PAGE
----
SPRINGDALE, Ark. (KNWA) — For the first eight years of her life, Olivia Williams had lived like a normal kid but in May 2019 she learned she was anything but normal.
Olivia had been suffering from stomach pains, fever, and vomiting which led to her being taken to Arkansas Children’s Hospital in Little Rock. “Within hours of being there she was admitted to the PICU and we were there for three weeks,” Olivia’s mom Sheena said.
Originally doctors diagnosed Olivia with Hemolytic uremic syndrome (HUS).
“It progressed very aggressively very quickly and within six hours of that initial diagnosis … all of her organs began shutting down,” Sheena said.
Doctors later learned she was suffering from a rare form of HUS, Atypical hemolytic uremic syndrome.
The National Institutes of Health describes the sickness as one that causes abnormal blood clots in small blood vessels in the kidneys. “Which affects two in every one-million people,” Sheena said.
It was an overwhelming time for Olivia. She went from being relatively healthy to hospitalized for weeks. “I was like just take me home, I want to be done with it.”
But from the very beginning, doctors and staff at ACH were there for the Williams.
“Our pediatrician actually came in at 3 in the morning started explaining everything to us which was very comforting. It was in terms that we could understand and relate to,” Sheena continued, “by that next morning, which was 8 a.m., she had a dialysis catheter placed in her neck because her kidneys had completely shut down.”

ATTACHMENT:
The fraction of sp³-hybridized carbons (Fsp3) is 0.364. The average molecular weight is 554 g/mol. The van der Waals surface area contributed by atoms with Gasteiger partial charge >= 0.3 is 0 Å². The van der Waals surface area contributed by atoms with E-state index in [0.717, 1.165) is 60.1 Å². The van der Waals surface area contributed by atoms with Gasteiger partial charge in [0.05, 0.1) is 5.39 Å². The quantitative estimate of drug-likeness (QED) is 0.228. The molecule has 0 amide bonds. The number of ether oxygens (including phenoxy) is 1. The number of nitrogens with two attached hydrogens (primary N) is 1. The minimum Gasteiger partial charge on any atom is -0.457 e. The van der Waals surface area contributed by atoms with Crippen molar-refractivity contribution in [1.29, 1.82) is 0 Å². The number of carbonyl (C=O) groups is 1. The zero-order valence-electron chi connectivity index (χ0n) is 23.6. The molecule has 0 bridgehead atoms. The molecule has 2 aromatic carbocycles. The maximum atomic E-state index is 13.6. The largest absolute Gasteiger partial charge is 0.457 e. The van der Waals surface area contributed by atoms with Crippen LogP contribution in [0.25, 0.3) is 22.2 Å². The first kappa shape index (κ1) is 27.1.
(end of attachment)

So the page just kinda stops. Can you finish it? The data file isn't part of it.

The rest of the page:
Sheena said Olivia was more than a patient to most who cared for her daughter during her hospital stay.
If you cry, they may cry with you and they’ll hold your hand and they’ll allow you to take notes and fill several notebooks like I did and it not be any issue whatsoever,”Sheena
In addition to answering any questions the family had, ACH offered plenty of distractions.
Olivia said during her time at the hospital, it was the four-legged therapy dogs who helped brighten her days. “They would let you get on a little rug and make the therapy dog sit and snuggle [with] you and comfort you which was really nice.”
With wide eyes, she recalled the guy who walked ACH’s halls with the art cart. “He had color books, paint, he could make animals out of cardboard boxes so I thought that’d be cool,” Olivia said.
It’s these positive experiences at ACH that have influenced Olivia’s future. She now wants to be a doctor.
“Getting to take [care] after the kids and getting to comfort them and getting them help through the process through the long road of recovery,” Olivia said.
Until then, you can find Olivia continuing her treatment at Arkansas Children’s Northwest in Springdale, where she also serves as an ambassador for the hospital.